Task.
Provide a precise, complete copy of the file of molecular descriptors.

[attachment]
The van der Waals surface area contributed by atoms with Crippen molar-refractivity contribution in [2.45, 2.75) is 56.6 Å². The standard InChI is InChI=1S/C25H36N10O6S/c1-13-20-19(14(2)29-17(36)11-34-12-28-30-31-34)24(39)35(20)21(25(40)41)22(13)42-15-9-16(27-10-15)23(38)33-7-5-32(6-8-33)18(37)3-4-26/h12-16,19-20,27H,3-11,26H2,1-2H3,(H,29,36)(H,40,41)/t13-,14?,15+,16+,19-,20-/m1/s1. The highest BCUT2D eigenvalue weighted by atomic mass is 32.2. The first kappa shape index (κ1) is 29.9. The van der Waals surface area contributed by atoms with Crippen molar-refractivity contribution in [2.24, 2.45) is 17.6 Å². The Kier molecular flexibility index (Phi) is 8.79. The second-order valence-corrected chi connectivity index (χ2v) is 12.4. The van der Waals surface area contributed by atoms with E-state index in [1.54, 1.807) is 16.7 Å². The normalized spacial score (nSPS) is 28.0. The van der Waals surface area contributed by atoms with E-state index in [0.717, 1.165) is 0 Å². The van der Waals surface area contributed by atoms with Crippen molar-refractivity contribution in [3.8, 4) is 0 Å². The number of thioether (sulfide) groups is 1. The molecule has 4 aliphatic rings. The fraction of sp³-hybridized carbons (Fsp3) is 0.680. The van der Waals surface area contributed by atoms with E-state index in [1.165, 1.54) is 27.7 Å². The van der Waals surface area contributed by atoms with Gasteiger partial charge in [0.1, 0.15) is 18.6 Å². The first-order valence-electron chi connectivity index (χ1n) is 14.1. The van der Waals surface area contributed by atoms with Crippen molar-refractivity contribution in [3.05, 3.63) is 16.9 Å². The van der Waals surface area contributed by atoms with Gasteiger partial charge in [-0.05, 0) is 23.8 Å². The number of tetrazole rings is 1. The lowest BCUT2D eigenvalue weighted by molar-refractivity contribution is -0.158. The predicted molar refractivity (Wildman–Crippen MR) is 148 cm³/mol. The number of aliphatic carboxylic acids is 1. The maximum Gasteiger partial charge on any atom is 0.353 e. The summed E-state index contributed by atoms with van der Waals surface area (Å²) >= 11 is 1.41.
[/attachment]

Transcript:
The van der Waals surface area contributed by atoms with Crippen molar-refractivity contribution in [2.45, 2.75) is 56.6 Å². The standard InChI is InChI=1S/C25H36N10O6S/c1-13-20-19(14(2)29-17(36)11-34-12-28-30-31-34)24(39)35(20)21(25(40)41)22(13)42-15-9-16(27-10-15)23(38)33-7-5-32(6-8-33)18(37)3-4-26/h12-16,19-20,27H,3-11,26H2,1-2H3,(H,29,36)(H,40,41)/t13-,14?,15+,16+,19-,20-/m1/s1. The highest BCUT2D eigenvalue weighted by atomic mass is 32.2. The first kappa shape index (κ1) is 29.9. The van der Waals surface area contributed by atoms with Crippen molar-refractivity contribution in [2.24, 2.45) is 17.6 Å². The Kier molecular flexibility index (Phi) is 8.79. The second-order valence-corrected chi connectivity index (χ2v) is 12.4. The van der Waals surface area contributed by atoms with E-state index in [1.54, 1.807) is 16.7 Å². The normalized spacial score (nSPS) is 28.0. The van der Waals surface area contributed by atoms with E-state index in [0.717, 1.165) is 0 Å². The van der Waals surface area contributed by atoms with Crippen molar-refractivity contribution in [3.8, 4) is 0 Å². The number of thioether (sulfide) groups is 1. The molecule has 4 aliphatic rings. The fraction of sp³-hybridized carbons (Fsp3) is 0.680. The van der Waals surface area contributed by atoms with E-state index in [1.165, 1.54) is 27.7 Å². The van der Waals surface area contributed by atoms with Gasteiger partial charge in [0.1, 0.15) is 18.6 Å². The first-order valence-electron chi connectivity index (χ1n) is 14.1. The van der Waals surface area contributed by atoms with Crippen molar-refractivity contribution in [3.05, 3.63) is 16.9 Å². The van der Waals surface area contributed by atoms with Gasteiger partial charge in [-0.05, 0) is 23.8 Å². The number of tetrazole rings is 1. The lowest BCUT2D eigenvalue weighted by molar-refractivity contribution is -0.158. The predicted molar refractivity (Wildman–Crippen MR) is 148 cm³/mol. The number of aliphatic carboxylic acids is 1. The maximum Gasteiger partial charge on any atom is 0.353 e. The summed E-state index contributed by atoms with van der Waals surface area (Å²) >= 11 is 1.41.